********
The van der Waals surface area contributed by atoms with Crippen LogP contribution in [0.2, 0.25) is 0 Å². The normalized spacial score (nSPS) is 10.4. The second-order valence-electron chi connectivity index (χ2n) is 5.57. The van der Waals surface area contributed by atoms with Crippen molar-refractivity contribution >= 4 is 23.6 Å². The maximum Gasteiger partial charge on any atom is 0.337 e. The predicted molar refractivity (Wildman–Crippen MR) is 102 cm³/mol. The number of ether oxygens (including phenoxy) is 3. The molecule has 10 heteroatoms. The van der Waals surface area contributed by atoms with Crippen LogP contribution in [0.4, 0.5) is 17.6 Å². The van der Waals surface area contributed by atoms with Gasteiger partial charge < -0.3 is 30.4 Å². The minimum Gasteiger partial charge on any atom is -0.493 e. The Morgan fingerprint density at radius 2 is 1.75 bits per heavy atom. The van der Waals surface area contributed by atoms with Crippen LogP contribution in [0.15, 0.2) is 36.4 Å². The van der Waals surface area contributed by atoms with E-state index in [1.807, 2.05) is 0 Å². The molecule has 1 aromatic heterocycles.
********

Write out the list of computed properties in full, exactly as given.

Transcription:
The van der Waals surface area contributed by atoms with Crippen LogP contribution in [0.2, 0.25) is 0 Å². The normalized spacial score (nSPS) is 10.4. The second-order valence-electron chi connectivity index (χ2n) is 5.57. The van der Waals surface area contributed by atoms with Crippen molar-refractivity contribution >= 4 is 23.6 Å². The maximum Gasteiger partial charge on any atom is 0.337 e. The predicted molar refractivity (Wildman–Crippen MR) is 102 cm³/mol. The number of ether oxygens (including phenoxy) is 3. The molecule has 10 heteroatoms. The van der Waals surface area contributed by atoms with Crippen LogP contribution in [0.4, 0.5) is 17.6 Å². The van der Waals surface area contributed by atoms with Gasteiger partial charge < -0.3 is 30.4 Å². The minimum Gasteiger partial charge on any atom is -0.493 e. The Morgan fingerprint density at radius 2 is 1.75 bits per heavy atom. The van der Waals surface area contributed by atoms with Crippen LogP contribution in [0.15, 0.2) is 36.4 Å². The van der Waals surface area contributed by atoms with E-state index in [1.807, 2.05) is 0 Å². The molecule has 1 aromatic heterocycles.